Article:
If you leave a hole in the middle of a cookie and cook it, yes, the cookie gets bigger and the hole gets smaller. Why?
In nature everything depends on the temperature. That is, the numerical value of any physical magnitude is affected, to a greater or lesser extent, by temperature. This dependency is characterized by the coefficient of thermal expansion, which is a specific property of each material.
Answer and Explanation:
All known matter is made up of particles (atoms, neutrons, etc.). The distance between these particles depends on the temperature. Microscopically, as the temperature increases, the separation between particles increases, which, macroscopically, translates into an increase in the dimensions of the material.
In the case of the cookie, when we bake it, we increase its temperature, this produces an increase in volume. Since the air in the central hole does not offer resistance to the increase in volume, its diameter is reduced. On the other hand, as the tray where they are baked offers resistance to the increase in volume, the cookie does not grow in that direction. This is why the center hole decreases when baking cookies and its bottom remain flat.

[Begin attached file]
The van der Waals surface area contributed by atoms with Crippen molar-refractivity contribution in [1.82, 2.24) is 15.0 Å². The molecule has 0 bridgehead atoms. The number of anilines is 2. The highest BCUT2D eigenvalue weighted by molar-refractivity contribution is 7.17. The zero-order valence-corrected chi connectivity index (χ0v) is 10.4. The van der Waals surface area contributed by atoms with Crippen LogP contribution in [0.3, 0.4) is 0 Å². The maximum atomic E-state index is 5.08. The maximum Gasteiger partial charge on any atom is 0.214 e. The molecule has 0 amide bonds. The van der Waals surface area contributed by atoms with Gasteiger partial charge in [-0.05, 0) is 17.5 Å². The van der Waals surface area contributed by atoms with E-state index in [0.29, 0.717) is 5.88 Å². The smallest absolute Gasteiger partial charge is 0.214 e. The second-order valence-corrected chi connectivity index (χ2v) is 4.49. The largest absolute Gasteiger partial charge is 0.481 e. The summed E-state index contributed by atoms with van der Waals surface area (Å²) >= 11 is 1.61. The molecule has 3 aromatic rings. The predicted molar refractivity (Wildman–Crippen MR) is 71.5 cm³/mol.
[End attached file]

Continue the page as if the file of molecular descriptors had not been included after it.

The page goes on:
In addition, by increasing the temperature we also remove water from the mass so we also induce a phase change of the atomic structure. By cooling the cookie, its volume is also reduced but in a smaller portion as a result of the new atomic structure.
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Learn more about this topic:
from UExcel Physics: Study Guide & Test PrepChapter 11 / Lesson 8